Vincentian Fr. Louis Arceneaux of New Orleans explains his ministry as a priest during a table discussion at the annual assembly of the Association of U.S. Catholic Priests on June 14 at the University of San Diego. (Dennis Sadowski)
When her son Andrés, then 19, came home for a weekend visit after his first week living in the dormitory for first-year students at Loyola Marymount University visibly upset, Cecilia González-Andrieu was quick to find out what was bothering him.
"He started crying," González-Andrieu, now professor of theology and theological aesthetics at Loyola Marymount, told the audience of priests and laywomen gathered June 14 on the third day of the annual assembly of the Association of U.S. Catholic Priests at the University of San Diego. " 'Mama,' " he told me, " 'it's so awful how the kids in my dorm make these terrible messes, they throw trash everywhere, they waste food.' "
Young Andrés was ecologically conscious, so obviously the waste was a concern, she thought.
"But surprisingly he continued, 'Someone has to clean up after them, and she's a nice lady, Mama, a little Latina señora.' His eyes red, he added, 'She looks like you. The other kids don't see her. She's not a person to them.'
"My son was grieving the denial of human dignity to women workers because his own blood called to him, his sense of fairness called to him, and seeing me in them and them in me engendered compassion in him," González-Andrieu said.
Her son's experience can serve as a reminder of the need to truly see "la realidad" — the reality of life — of marginalized people, and women especially, as the Catholic Church continues its three-year journey exploring Pope Francis' invitation to synodality, she said.
Synodality, González-Andrieu explained, is meant to highlight the rich diversity of the voices and talents of the people of God. Her talk turned to the word "difference" and how through the diversity of people and cultures and animal and plant life "God's creation loves difference."
Cecilia González-Andrieu, professor of theology and theological aesthetics, Loyola Marymount University (Dennis Sadowski)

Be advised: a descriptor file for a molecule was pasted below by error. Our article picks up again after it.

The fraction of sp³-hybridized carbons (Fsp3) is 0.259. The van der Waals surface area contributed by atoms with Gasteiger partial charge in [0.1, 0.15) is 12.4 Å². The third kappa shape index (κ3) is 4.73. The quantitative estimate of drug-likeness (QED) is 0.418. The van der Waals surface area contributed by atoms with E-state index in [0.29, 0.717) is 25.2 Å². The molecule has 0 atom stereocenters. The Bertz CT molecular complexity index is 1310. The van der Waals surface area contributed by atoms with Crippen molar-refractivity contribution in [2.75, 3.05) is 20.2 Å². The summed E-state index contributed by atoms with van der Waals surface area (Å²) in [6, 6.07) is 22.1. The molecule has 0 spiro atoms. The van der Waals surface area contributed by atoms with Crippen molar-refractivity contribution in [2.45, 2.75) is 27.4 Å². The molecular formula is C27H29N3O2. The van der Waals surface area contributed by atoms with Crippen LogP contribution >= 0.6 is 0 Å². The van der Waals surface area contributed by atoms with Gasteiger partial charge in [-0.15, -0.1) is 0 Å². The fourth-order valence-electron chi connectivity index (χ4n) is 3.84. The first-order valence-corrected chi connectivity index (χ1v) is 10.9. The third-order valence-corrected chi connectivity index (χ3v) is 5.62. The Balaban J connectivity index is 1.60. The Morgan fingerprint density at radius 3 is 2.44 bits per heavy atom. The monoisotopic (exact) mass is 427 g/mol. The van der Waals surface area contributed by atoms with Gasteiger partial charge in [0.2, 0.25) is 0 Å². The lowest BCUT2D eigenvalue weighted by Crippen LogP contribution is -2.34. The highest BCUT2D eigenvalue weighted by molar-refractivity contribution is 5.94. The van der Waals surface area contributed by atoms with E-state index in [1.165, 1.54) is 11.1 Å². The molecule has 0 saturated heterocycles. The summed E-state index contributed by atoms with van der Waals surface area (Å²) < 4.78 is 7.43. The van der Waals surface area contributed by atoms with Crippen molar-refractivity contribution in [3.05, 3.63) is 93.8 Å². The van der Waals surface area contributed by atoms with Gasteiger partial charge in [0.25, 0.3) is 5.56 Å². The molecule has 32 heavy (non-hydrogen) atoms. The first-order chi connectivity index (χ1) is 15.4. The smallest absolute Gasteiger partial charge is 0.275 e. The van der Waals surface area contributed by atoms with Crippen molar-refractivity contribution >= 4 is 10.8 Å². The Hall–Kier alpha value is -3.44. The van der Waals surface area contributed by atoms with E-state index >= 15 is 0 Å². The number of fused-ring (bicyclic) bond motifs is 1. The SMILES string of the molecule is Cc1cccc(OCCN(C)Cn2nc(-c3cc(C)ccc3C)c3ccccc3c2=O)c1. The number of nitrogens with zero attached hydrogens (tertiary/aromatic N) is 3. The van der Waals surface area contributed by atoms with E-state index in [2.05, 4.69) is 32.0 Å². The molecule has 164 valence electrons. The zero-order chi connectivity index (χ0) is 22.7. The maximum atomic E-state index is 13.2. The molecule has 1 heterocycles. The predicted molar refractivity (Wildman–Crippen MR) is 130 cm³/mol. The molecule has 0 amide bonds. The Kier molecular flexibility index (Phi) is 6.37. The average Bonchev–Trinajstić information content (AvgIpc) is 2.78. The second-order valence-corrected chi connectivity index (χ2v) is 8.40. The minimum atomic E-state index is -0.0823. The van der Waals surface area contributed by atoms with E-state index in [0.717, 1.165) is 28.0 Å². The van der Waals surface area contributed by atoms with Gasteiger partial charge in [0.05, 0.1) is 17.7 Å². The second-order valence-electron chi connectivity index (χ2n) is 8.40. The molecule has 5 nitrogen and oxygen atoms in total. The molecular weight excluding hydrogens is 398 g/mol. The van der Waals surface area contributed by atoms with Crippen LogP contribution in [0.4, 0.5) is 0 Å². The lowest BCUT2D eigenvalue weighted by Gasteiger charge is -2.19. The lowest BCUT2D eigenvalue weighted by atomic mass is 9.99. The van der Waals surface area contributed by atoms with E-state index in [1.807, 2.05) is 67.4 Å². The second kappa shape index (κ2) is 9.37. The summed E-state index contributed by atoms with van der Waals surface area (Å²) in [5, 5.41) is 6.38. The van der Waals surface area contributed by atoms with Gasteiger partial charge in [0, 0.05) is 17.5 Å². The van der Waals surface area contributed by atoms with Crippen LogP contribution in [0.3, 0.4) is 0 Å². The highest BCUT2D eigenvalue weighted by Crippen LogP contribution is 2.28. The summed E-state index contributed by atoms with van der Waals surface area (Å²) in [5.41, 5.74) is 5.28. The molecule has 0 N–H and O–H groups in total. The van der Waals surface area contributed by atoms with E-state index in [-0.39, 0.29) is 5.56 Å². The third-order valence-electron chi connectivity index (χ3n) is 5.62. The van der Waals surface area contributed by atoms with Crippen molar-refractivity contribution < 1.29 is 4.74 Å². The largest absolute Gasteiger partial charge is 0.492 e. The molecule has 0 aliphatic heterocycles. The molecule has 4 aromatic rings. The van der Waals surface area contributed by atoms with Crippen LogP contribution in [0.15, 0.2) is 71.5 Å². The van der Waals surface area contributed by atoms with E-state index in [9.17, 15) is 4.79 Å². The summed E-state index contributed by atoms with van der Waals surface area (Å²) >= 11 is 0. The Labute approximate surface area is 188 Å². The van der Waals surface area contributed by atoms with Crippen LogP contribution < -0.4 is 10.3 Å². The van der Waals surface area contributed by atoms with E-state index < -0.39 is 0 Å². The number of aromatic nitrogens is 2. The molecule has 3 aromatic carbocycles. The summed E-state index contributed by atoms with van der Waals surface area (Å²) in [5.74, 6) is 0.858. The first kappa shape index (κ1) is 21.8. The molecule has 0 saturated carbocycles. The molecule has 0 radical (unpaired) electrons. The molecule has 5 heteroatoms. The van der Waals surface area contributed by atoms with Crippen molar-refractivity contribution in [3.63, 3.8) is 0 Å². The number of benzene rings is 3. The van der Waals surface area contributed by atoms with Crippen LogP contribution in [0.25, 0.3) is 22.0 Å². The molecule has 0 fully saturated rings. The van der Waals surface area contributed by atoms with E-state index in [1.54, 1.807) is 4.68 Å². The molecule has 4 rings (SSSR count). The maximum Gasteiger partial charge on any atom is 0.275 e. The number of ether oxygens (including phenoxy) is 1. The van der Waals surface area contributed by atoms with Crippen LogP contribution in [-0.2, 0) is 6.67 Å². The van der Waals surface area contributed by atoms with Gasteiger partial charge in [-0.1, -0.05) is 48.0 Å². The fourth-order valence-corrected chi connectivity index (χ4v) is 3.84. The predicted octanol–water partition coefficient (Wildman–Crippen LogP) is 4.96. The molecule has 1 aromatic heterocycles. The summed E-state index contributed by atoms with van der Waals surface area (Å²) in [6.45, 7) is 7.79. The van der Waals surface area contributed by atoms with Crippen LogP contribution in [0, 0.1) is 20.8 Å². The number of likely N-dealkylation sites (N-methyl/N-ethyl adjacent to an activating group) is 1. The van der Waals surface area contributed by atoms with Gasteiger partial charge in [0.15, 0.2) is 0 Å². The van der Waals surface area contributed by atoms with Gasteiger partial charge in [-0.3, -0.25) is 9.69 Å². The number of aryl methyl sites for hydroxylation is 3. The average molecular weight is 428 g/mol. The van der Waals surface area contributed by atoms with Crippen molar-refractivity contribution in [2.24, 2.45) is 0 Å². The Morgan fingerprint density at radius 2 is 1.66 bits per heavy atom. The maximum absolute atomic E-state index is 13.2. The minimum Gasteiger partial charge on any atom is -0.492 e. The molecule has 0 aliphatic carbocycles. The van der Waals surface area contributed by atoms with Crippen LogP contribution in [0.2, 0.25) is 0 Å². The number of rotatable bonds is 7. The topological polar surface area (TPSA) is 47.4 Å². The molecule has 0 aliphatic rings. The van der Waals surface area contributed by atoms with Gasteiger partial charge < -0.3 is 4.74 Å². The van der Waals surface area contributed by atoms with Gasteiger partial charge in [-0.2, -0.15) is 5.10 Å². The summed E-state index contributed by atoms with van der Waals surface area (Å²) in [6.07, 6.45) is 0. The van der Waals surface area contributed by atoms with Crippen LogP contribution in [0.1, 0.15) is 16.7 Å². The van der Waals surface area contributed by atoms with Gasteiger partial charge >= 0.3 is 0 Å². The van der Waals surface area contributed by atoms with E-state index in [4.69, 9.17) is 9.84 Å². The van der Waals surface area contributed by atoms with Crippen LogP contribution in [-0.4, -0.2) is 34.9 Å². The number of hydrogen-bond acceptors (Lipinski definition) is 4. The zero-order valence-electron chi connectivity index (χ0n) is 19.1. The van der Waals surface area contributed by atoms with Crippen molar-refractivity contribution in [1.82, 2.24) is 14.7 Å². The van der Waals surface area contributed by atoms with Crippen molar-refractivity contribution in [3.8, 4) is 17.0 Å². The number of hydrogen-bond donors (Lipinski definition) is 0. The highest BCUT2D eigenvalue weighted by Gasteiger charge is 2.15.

"As a church, we can make difference our super power. That's where synodality comes in. Synodality is the tool that reveals the colorful variety of all that is and allows us to use those very colors to craft a new and hope-filled vision," González-Andrieu said.
Each person has gifts to bring to the church and González-Andrieu urged that the gift of women in particular be more widely welcomed within the church, including in ordained ministries.
As a woman, she lamented, she is ineligible for the diaconate or the priesthood.
"As such, my genetic makeup, what is inscribed in my cells by biology, makes it so I am kept from preaching, or baptizing, or exercising an ordained ministry that is assured to others simply because of their genetic makeup.
"Is it possible that centuries of erroneous theories about who women are, of wrongheaded assumptions about women's abilities, and of power structures seeking to subjugate women, have resulted in a church that has effectively silenced the Holy Spirit? The difference of being a woman in a church that rejects our gifts and our calling causes me, and my sisters, a level of grief that is difficult to describe to others because it runs so deep."
In an act of synodality, leaders of the Association of U.S. Catholic Priests, or AUSCP, in collaboration with Ellie Hildalgo and Casey Stanton, co-directors of the organization Discerning Deacons, welcomed 40 women serving in various ministries and leadership roles in parishes and the Diocese of San Diego chancery to hear González-Andrieu and participate in the table discussions that followed her address. Each person was asked to share why they were in ministry, the specific work they were doing and where they find the "fire to keep doing this work."